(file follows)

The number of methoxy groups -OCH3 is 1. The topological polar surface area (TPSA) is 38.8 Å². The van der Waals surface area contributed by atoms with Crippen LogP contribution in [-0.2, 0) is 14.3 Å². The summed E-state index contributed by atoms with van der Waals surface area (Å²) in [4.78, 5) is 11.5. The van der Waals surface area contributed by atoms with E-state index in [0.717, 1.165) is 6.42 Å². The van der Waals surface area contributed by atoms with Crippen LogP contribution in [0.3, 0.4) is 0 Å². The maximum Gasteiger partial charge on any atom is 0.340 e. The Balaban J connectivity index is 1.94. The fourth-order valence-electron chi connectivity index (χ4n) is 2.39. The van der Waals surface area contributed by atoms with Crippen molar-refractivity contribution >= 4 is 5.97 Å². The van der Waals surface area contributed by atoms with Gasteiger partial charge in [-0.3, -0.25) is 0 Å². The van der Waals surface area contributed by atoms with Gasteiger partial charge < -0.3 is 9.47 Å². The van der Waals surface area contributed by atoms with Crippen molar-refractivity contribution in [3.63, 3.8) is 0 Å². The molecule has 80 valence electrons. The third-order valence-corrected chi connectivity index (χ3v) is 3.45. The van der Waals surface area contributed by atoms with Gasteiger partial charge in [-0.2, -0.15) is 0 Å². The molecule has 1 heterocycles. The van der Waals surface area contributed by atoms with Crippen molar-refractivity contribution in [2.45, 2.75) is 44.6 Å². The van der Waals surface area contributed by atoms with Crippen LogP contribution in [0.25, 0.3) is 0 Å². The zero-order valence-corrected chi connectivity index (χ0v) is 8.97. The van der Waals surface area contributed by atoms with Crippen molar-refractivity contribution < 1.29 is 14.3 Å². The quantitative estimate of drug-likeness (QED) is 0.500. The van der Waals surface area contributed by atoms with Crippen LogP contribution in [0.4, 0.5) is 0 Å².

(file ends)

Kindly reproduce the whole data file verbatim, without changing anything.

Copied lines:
The number of methoxy groups -OCH3 is 1. The topological polar surface area (TPSA) is 38.8 Å². The van der Waals surface area contributed by atoms with Crippen LogP contribution in [-0.2, 0) is 14.3 Å². The summed E-state index contributed by atoms with van der Waals surface area (Å²) in [4.78, 5) is 11.5. The van der Waals surface area contributed by atoms with E-state index in [0.717, 1.165) is 6.42 Å². The van der Waals surface area contributed by atoms with Crippen LogP contribution in [0.3, 0.4) is 0 Å². The maximum Gasteiger partial charge on any atom is 0.340 e. The Balaban J connectivity index is 1.94. The fourth-order valence-electron chi connectivity index (χ4n) is 2.39. The van der Waals surface area contributed by atoms with Crippen molar-refractivity contribution >= 4 is 5.97 Å². The van der Waals surface area contributed by atoms with Gasteiger partial charge in [-0.3, -0.25) is 0 Å². The van der Waals surface area contributed by atoms with Gasteiger partial charge < -0.3 is 9.47 Å². The van der Waals surface area contributed by atoms with Crippen molar-refractivity contribution in [3.63, 3.8) is 0 Å². The molecule has 80 valence electrons. The third-order valence-corrected chi connectivity index (χ3v) is 3.45. The van der Waals surface area contributed by atoms with Gasteiger partial charge in [-0.2, -0.15) is 0 Å². The molecule has 1 heterocycles. The van der Waals surface area contributed by atoms with Crippen molar-refractivity contribution in [2.45, 2.75) is 44.6 Å². The van der Waals surface area contributed by atoms with Crippen LogP contribution in [0.25, 0.3) is 0 Å². The zero-order valence-corrected chi connectivity index (χ0v) is 8.97. The van der Waals surface area contributed by atoms with Crippen molar-refractivity contribution < 1.29 is 14.3 Å². The quantitative estimate of drug-likeness (QED) is 0.500. The van der Waals surface area contributed by atoms with Crippen LogP contribution in [0.4, 0.5) is 0 Å².